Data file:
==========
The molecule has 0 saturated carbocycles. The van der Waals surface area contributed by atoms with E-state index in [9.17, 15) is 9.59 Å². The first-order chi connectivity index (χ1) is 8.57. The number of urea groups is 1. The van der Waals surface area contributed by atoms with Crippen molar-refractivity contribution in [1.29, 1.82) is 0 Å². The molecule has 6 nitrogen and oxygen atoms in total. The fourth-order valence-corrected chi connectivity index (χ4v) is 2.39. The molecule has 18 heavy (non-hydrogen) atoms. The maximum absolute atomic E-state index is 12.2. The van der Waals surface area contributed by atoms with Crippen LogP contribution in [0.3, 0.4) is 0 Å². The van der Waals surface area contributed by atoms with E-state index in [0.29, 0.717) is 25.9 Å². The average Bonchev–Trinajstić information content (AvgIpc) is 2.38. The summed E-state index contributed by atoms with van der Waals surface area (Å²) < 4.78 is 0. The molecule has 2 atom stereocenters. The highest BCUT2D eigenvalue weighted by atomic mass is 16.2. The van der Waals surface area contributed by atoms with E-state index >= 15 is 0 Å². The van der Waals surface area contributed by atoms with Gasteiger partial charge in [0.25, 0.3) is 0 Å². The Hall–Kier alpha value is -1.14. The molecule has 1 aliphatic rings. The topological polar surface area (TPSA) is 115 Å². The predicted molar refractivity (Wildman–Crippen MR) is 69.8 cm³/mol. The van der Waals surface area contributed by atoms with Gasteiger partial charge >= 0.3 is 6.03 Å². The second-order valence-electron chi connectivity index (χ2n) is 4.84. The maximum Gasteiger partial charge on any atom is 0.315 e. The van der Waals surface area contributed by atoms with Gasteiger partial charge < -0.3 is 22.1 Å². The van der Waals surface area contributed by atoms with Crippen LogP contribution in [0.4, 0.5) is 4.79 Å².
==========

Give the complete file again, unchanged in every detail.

The molecule has 0 saturated carbocycles. The van der Waals surface area contributed by atoms with E-state index in [9.17, 15) is 9.59 Å². The first-order chi connectivity index (χ1) is 8.57. The number of urea groups is 1. The van der Waals surface area contributed by atoms with Crippen molar-refractivity contribution in [1.29, 1.82) is 0 Å². The molecule has 6 nitrogen and oxygen atoms in total. The fourth-order valence-corrected chi connectivity index (χ4v) is 2.39. The molecule has 18 heavy (non-hydrogen) atoms. The maximum absolute atomic E-state index is 12.2. The van der Waals surface area contributed by atoms with Crippen LogP contribution in [0.3, 0.4) is 0 Å². The van der Waals surface area contributed by atoms with E-state index in [0.29, 0.717) is 25.9 Å². The average Bonchev–Trinajstić information content (AvgIpc) is 2.38. The summed E-state index contributed by atoms with van der Waals surface area (Å²) < 4.78 is 0. The molecule has 2 atom stereocenters. The highest BCUT2D eigenvalue weighted by atomic mass is 16.2. The van der Waals surface area contributed by atoms with E-state index >= 15 is 0 Å². The van der Waals surface area contributed by atoms with Gasteiger partial charge in [0.25, 0.3) is 0 Å². The Hall–Kier alpha value is -1.14. The molecule has 1 aliphatic rings. The topological polar surface area (TPSA) is 115 Å². The predicted molar refractivity (Wildman–Crippen MR) is 69.8 cm³/mol. The van der Waals surface area contributed by atoms with Gasteiger partial charge >= 0.3 is 6.03 Å². The second-order valence-electron chi connectivity index (χ2n) is 4.84. The maximum Gasteiger partial charge on any atom is 0.315 e. The van der Waals surface area contributed by atoms with Gasteiger partial charge < -0.3 is 22.1 Å². The van der Waals surface area contributed by atoms with Crippen LogP contribution in [0.4, 0.5) is 4.79 Å².